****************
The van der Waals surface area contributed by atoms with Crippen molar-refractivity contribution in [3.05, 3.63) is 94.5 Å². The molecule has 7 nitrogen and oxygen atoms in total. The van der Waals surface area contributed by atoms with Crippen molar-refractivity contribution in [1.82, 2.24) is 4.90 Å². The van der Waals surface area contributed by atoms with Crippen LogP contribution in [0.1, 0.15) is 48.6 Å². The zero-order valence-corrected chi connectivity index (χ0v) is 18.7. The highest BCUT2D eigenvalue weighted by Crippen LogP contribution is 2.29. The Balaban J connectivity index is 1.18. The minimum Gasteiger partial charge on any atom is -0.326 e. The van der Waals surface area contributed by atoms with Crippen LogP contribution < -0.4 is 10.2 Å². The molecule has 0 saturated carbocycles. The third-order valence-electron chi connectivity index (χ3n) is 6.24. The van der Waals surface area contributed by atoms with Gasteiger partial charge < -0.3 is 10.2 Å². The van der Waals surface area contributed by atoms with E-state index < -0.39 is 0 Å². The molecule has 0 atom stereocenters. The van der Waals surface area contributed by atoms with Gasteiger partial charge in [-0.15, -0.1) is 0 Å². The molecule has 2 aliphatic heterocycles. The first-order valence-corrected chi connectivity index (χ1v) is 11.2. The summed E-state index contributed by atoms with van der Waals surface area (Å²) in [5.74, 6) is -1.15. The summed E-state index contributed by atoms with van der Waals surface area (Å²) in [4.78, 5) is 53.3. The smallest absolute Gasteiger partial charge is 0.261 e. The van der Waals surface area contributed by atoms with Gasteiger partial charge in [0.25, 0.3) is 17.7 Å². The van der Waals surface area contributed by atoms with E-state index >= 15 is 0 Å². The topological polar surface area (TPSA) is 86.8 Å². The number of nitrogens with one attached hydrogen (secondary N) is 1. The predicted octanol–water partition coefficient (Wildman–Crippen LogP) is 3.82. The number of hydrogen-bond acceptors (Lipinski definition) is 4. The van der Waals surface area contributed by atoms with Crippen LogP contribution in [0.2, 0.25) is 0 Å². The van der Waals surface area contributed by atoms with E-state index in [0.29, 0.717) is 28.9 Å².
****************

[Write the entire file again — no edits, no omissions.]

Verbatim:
The van der Waals surface area contributed by atoms with Crippen molar-refractivity contribution in [3.05, 3.63) is 94.5 Å². The molecule has 7 nitrogen and oxygen atoms in total. The van der Waals surface area contributed by atoms with Crippen molar-refractivity contribution in [1.82, 2.24) is 4.90 Å². The van der Waals surface area contributed by atoms with Crippen LogP contribution in [0.1, 0.15) is 48.6 Å². The zero-order valence-corrected chi connectivity index (χ0v) is 18.7. The highest BCUT2D eigenvalue weighted by Crippen LogP contribution is 2.29. The Balaban J connectivity index is 1.18. The minimum Gasteiger partial charge on any atom is -0.326 e. The van der Waals surface area contributed by atoms with Crippen LogP contribution < -0.4 is 10.2 Å². The molecule has 0 saturated carbocycles. The third-order valence-electron chi connectivity index (χ3n) is 6.24. The van der Waals surface area contributed by atoms with Gasteiger partial charge < -0.3 is 10.2 Å². The van der Waals surface area contributed by atoms with E-state index < -0.39 is 0 Å². The molecule has 0 atom stereocenters. The van der Waals surface area contributed by atoms with Gasteiger partial charge in [-0.15, -0.1) is 0 Å². The molecule has 2 aliphatic heterocycles. The first-order valence-corrected chi connectivity index (χ1v) is 11.2. The summed E-state index contributed by atoms with van der Waals surface area (Å²) in [5.74, 6) is -1.15. The summed E-state index contributed by atoms with van der Waals surface area (Å²) in [4.78, 5) is 53.3. The smallest absolute Gasteiger partial charge is 0.261 e. The van der Waals surface area contributed by atoms with Gasteiger partial charge in [0.25, 0.3) is 17.7 Å². The van der Waals surface area contributed by atoms with E-state index >= 15 is 0 Å². The topological polar surface area (TPSA) is 86.8 Å². The number of nitrogens with one attached hydrogen (secondary N) is 1. The predicted octanol–water partition coefficient (Wildman–Crippen LogP) is 3.82. The number of hydrogen-bond acceptors (Lipinski definition) is 4. The van der Waals surface area contributed by atoms with Crippen LogP contribution in [0.2, 0.25) is 0 Å². The van der Waals surface area contributed by atoms with E-state index in [0.29, 0.717) is 28.9 Å².